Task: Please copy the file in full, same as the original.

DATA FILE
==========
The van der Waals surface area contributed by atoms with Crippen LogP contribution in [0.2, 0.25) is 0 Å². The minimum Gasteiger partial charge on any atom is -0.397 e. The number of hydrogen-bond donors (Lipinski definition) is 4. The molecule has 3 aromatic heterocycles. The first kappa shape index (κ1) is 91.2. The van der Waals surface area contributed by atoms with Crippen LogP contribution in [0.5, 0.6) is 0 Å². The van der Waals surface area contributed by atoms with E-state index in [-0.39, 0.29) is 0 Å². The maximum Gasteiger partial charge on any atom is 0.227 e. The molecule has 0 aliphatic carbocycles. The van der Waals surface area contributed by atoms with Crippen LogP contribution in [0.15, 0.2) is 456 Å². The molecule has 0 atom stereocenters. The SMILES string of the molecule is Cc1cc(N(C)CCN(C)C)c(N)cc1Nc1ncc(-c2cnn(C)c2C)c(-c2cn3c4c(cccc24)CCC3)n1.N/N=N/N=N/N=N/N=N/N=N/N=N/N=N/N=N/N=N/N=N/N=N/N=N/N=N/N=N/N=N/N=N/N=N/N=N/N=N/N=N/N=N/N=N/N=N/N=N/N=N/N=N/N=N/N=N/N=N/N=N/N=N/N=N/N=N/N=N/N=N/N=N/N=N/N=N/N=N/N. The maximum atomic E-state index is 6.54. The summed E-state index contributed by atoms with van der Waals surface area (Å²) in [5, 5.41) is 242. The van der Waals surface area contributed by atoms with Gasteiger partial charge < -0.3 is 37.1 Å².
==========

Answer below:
The van der Waals surface area contributed by atoms with Crippen LogP contribution in [0.2, 0.25) is 0 Å². The minimum Gasteiger partial charge on any atom is -0.397 e. The number of hydrogen-bond donors (Lipinski definition) is 4. The molecule has 3 aromatic heterocycles. The first kappa shape index (κ1) is 91.2. The van der Waals surface area contributed by atoms with Crippen LogP contribution in [0.5, 0.6) is 0 Å². The van der Waals surface area contributed by atoms with E-state index in [-0.39, 0.29) is 0 Å². The maximum Gasteiger partial charge on any atom is 0.227 e. The molecule has 0 aliphatic carbocycles. The van der Waals surface area contributed by atoms with Crippen LogP contribution in [0.15, 0.2) is 456 Å². The molecule has 0 atom stereocenters. The SMILES string of the molecule is Cc1cc(N(C)CCN(C)C)c(N)cc1Nc1ncc(-c2cnn(C)c2C)c(-c2cn3c4c(cccc24)CCC3)n1.N/N=N/N=N/N=N/N=N/N=N/N=N/N=N/N=N/N=N/N=N/N=N/N=N/N=N/N=N/N=N/N=N/N=N/N=N/N=N/N=N/N=N/N=N/N=N/N=N/N=N/N=N/N=N/N=N/N=N/N=N/N=N/N=N/N=N/N=N/N=N/N=N/N=N/N=N/N=N/N. The maximum atomic E-state index is 6.54. The summed E-state index contributed by atoms with van der Waals surface area (Å²) in [5, 5.41) is 242. The van der Waals surface area contributed by atoms with Gasteiger partial charge < -0.3 is 37.1 Å².